Connecting Cisco ASA to VPC EC2 Instance (IPSec)

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Amazon Virtual Private Cloud (Amazon VPC) provides customers with tremendous network routing flexibility. This document describes how a customer can create a secure IPSec tunnel to connect a corporate network with VPC using an on-premise Cisco ASA with an Amazon Linux Elastic Compute Cloud (Amazon EC2) instance.

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Submitted By: Steve Morad
AWS Products Used: Amazon EC2, Amazon VPC
Created On: October 11, 2012 7:58 PM GMT
Last Updated: October 11, 2012 8:19 PM GMT

Connecting Cisco ASA to VPC EC2 Instance (IPSec)

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Overview

Amazon Virtual Private Cloud (Amazon VPC) provides customers with tremendous network routing flexibility. This document describes how a customer can create a secure IPSec tunnel to connect a corporate network with VPC using an on-premise Cisco ASA with an Amazon Linux Elastic Compute Cloud (Amazon EC2) instance.

Amazon Virtual Private Network Components

Please reference the Amazon Virtual Private Cloud Network Administrator Guide for complete VPC networking documentation; however, the following definitions, example configuration, and diagram may be helpful for understanding the content of this paper.

Internet Gateway (IGW)

The IGW is an egress point from a customer's VPC that allows public Elastic IP addresses to be mapped to VPC instances. IGW will provide public address mapping that will allow VPN instances in each VPC to communicate with each other.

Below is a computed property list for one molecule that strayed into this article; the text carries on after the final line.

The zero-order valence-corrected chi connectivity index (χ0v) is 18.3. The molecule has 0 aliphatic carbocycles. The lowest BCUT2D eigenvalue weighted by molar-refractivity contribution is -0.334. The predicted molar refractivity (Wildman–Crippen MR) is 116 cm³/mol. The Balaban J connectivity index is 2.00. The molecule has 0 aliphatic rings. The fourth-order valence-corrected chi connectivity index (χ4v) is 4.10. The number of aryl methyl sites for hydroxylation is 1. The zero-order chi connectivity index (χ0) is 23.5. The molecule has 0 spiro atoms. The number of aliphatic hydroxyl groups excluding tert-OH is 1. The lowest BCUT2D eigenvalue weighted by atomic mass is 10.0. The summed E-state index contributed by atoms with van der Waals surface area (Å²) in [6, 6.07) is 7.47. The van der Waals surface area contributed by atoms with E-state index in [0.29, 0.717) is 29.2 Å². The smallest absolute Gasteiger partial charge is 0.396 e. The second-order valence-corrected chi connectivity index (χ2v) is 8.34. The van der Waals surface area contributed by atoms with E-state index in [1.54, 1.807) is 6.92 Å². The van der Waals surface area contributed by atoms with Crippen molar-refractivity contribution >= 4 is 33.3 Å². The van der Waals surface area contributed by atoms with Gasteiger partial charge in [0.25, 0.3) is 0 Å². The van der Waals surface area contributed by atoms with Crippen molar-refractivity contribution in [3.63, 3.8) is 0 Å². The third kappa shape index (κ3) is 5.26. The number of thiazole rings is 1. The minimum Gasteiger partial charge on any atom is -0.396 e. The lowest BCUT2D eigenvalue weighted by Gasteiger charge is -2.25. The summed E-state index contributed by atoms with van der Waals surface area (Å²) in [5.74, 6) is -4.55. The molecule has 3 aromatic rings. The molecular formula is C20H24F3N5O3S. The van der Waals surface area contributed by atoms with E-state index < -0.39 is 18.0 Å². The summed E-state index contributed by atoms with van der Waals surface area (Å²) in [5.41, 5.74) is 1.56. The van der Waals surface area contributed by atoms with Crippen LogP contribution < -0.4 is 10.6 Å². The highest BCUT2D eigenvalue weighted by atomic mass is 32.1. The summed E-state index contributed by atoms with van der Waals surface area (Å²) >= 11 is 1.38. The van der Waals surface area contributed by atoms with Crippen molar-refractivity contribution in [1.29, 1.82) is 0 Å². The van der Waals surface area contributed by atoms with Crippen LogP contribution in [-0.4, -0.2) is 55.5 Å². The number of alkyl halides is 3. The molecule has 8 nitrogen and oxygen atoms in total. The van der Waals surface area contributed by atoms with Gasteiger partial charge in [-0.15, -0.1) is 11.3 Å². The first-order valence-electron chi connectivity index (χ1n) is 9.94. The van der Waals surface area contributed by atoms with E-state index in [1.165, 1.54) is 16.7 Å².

IPSec Connection

An IPSec VPN connection providing encrypted traffic between the on-premise Cisco ASA firewall and the EC2 VPN instance that will be used to virtually connect the two networks.

Example VPC Setup

This guide will use the following VPC configuration for illustrative purposes:

Additional Considerations

  1. The IPSec connections require each VPN instance to live in a public subnet and have an Elastic IP address.
  2. VPN instances are a potential single point of failure. Please see the Appendix for a high-level High Availability design for this component.
  3. This lab provides examples using Amazon Linux and standard Amazon Linux packages.
  4. This guide assumes you already have a VPC created and a Cisco ASA device. For instructions on creating VPCs, see the Amazon Virtual Private Cloud Getting Starting Guide.
  5. In this scenario, AWS manages the IGW and the customer is responsible for managing their Cisco ASA, EC2 instance, and the IPSec connections.

Configuration Walkthrough

In this walkthrough, we will perform the following steps:

  1. Launch an EC2 VPN instance
  2. Configure VPN server software on the EC2 instance
  3. Configure the Cisco ASA device

To launch an EC2 VPN instance

  1. Launch an Amazon Linux instance in a VPC public subnet and do the following:
    1. Assign the VPN instance a static private IP address. This is not required, but it makes setting up the config files easier. In this example, use 10.0.0.5.
    2. Allocate a VPC EIP and associate an EIP to your VPN instance. In this example, use EIP1 to represent the public EIP address used to connect into your VPC.
  2. Disable Source/Dest checking on your EC2 instance.
    1. Right-click the instance and selecting Change Source/Dest. Check.
    2. Click Yes, Disable.

  3. Configure routing tables in your VPC to send traffic to your corporate network through the VPC EC2 instance.

To configure VPN server software on an Amazon EC2 instance

  1. Connect to each EC2 VPN Instance and install the openswan package with the following command:
    Prompt> sudo yum install openswan
  2. Edit the /etc/ipsec.conf file (as root) to include files in /etc/ipsec.d/*.conf (uncomment the last line by removing the '#' on the first character of the last line so it looks like the following):
    Prompt> sudo vi /etc/ipsec.conf
    # /etc/ipsec.conf - Openswan IPsec configuration file
    #
    # Manual: ipsec.conf.5
    #